How to say thanks

So, you understand the importance of thanking your donors, but how do you actually go about it?

  • Weave a narrative: While a “Thank You” letter is a great fundraising tool for not for profits, adding a short anecdotal story and accompanying images that exemplify your raison d’etre can be an even more effective way to thank donors for their contributions. Letting your organisation’s personality and values shine through in the communication adds sincerity and shows your donors that you wholeheartedly and genuinely appreciate their support.
  • To print or not to print? That is indeed the question – and it’s one that doesn’t have a clear answer, as each has its benefits. Thanking your donors via email allows you to add pictures, video and links for a clear call to action. Plus, if you use a mail service like MailChimp, you’re also able to track open rates, see how many people engage with your email, and use this information to improve future communications. On the other hand, sending a physical copy through the mail can cut through the noise and clutter of an inbox and have a more meaningful impact. But be mindful that going the physical route is not only much more expensive, some people might find it wasteful and not particularly environmental, so you’ll need to carefully weigh up all factors before deciding which method is best for your organisation.
  • Pick up the phone: The value of a quality personal interaction should never be underestimated. While phoning donors might not be feasible for larger organisations, it can be a truly effective method for small to medium not for profits to build a connection with their constituents. In one study conducted, a direct mail appeal was sent to a group of donors. From the people who responded to the appeal by sending a donation, a test group of donors was selected and called within 24 hours after their donations was received. Three months later, another appeal was sent out to the original list. In response to that appeal, donors from the test group increased their donations significantly, while donors who had not received a call gave less.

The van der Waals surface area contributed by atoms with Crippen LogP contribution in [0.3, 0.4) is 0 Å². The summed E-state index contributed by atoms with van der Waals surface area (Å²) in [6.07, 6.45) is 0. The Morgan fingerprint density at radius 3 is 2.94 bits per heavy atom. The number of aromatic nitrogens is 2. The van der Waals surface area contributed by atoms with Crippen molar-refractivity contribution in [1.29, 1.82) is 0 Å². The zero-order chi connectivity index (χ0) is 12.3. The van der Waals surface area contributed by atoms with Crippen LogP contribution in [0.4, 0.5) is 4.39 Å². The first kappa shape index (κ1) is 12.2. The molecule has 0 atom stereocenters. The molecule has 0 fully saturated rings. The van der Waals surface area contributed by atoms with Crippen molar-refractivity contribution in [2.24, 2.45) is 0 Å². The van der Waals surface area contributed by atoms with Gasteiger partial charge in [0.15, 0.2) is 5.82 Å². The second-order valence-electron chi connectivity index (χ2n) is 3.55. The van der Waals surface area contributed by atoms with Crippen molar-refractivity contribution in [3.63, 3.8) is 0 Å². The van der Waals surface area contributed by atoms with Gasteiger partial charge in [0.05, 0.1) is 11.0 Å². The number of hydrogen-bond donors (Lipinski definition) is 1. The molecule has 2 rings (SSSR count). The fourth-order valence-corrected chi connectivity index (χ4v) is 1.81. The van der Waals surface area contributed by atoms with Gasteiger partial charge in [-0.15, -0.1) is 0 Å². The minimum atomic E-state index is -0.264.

Thanking your donors is an essential part of the donation process and is not something that should be neglected or considered an afterthought. If the intention is to express your gratitude and show appreciation for their value as a donor, then you need to do exactly that – particularly if your organisation is aiming to strengthen the social relationship and build emotional engagement.

Lastly, don’t forget to wish your donors a very merry Christmas!

About the author: Dr Steve Francis is managing director at FrontStream Asia Pacific. With a PhD in Anthropology and more than 20 years experience in the not-for-profit sector, Steve and the team are focused on bespoke fundraising and engagement solutions for not for profits and corporates across Australia and New Zealand.


Dr Steve Francis  |  @ProBonoNews

Dr Steve Francis is managing director at FrontStream Asia Pacific.